Debt-laden utility giant Thames Water has said it is working with shareholders to secure the cash it needs after reports that ministers are drawing up contingency plans for its collapse.
The company, which serves 15 million households, said on Wednesday that it needs “further equity funding” on top of the half-billion pounds it raised just three months ago.
It comes as Thames Water tries to fend off collapse, and ministers are weighing up whether to nationalise the business should it fail.
The business said in a statement: “Thames Water received the expected £500 million of new funding from its shareholders in March 2023 and is continuing to work constructively with its shareholders in relation to the further equity funding expected to be required to support Thames Water’s turnaround and investment plans.
“Ofwat is being kept fully informed on progress of the company’s turnaround and engagement with shareholders.”
Water regulator Ofwat, the Department for Environment, Food and Rural Affairs (Defra) and the Treasury are understood to be meeting to consider the future of Thames Water.
If pushed, they could be forced to place the company under a so-called special administration regime.
An SAR is used only in extreme circumstances when a company in a vital sector such as water or energy is too big to fail.
It has only ever been used once before – when Bulb Energy collapsed in November 2021.
In a statement following the news, Ofwat said it is in talks with Thames Water about developing a “robust and credible plan”.
“We monitor the financial position of all the key water and wastewater companies,” a spokesman said on Wednesday.
“We have been in ongoing discussions with Thames Water on the need for a robust and credible plan to turn the business around and transform its performance for customers and the environment.
“We will continue to focus on protecting customers’ interests.”
On Tuesday, Thames Water chief executive Sarah Bentley stepped down with immediate effect amid mounting worries over the financial stability of the company.
Thames Water is the UK’s biggest water supplier and provides water services for 15 million customers in London and the South East.
The firm is now reportedly racing to raise £1 billion from investors to shore up its finances, with AlixPartners said to be advising the firm on turnaround plans.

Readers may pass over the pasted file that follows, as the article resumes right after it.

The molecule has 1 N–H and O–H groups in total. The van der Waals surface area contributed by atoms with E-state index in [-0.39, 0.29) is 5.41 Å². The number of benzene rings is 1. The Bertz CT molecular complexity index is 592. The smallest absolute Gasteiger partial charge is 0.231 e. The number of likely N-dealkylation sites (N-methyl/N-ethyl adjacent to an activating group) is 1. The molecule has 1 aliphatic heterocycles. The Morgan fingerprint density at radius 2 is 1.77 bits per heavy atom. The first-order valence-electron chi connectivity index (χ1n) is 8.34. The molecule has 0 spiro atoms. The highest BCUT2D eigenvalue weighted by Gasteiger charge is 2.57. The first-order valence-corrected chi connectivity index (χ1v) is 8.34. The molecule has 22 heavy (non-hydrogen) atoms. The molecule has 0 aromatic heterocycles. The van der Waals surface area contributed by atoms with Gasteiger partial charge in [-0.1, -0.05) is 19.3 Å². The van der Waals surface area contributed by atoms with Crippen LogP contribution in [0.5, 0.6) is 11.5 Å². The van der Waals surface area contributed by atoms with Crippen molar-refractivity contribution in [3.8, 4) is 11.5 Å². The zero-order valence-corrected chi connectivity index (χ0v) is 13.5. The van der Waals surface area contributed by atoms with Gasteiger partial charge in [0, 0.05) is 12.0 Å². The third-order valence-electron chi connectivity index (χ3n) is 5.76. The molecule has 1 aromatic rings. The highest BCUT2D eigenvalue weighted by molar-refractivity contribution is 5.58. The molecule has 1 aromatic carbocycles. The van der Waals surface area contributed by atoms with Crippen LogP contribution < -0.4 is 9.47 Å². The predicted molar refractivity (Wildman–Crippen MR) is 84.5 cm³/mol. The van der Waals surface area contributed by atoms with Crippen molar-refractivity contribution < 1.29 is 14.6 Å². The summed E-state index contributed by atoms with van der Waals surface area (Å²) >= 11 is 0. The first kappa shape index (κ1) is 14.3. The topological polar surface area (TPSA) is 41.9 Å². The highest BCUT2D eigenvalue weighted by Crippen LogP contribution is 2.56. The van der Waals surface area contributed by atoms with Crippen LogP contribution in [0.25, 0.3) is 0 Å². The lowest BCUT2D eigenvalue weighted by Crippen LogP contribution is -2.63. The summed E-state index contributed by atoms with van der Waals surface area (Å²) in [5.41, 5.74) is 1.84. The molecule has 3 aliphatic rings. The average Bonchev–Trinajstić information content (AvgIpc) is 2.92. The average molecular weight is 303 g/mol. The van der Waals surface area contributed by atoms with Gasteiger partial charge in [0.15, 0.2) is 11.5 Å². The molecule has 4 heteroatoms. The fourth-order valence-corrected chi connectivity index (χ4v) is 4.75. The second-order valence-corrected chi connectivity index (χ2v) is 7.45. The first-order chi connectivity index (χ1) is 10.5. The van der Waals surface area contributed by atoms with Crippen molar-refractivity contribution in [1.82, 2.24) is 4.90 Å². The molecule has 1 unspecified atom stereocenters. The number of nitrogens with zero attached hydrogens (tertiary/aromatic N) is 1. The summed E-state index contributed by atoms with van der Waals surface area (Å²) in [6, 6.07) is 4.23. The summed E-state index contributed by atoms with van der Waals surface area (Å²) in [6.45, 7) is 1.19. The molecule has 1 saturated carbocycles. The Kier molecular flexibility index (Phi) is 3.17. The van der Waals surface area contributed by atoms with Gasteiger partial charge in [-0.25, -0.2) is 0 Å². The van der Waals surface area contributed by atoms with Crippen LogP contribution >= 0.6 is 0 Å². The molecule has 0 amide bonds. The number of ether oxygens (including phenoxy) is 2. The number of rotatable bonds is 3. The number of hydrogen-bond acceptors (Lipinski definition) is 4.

A Government spokesman said: “This is a matter for the company and its shareholders.
“We prepare for a range of scenarios across our regulated industries – including water – as any responsible government would.
“The sector as a whole is financially resilient. Ofwat continues to monitor the financial position of all the key water and wastewater companies.”
Thames Water – owned by a consortium of pension funds and sovereign wealth funds – has come under pressure in recent years over its poor performance in tackling leaks and sewage contamination, while facing criticism for handing out big rewards to top bosses and shareholders.
Ms Bentley, who was appointed in 2020, said in May that she would give up her bonus after the company’s environmental and customer performance suffered.
But, even after giving up the bonus, the chief executive managed to double her pay, raking in £1.5 million.
On announcing her departure, she said: “The foundations of the turnaround that we have laid position the company for future success to improve service for customers and environmental performance.”
Thames Water’s owners last year invested £500 million in the firm – the first injection of equity into the group since privatisation.
They pledged a further £1 billion, subject to conditions, and warned that “further shareholder support may be required”.
The group’s shareholders include Chinese sovereign wealth fund China Investment Corporation, UK private pension fund the Universities Superannuation Scheme, and Abu Dhabi Investment Authority subsidiary Infinity Investments.
Ofwat warned last December over the financial resilience of Thames Water, as well as Yorkshire Water, SES Water and Portsmouth Water.
Work and Pensions Secretary Mel Stride said he is confident that “whatever the situation is at Thames Water, the water will continue to flow”.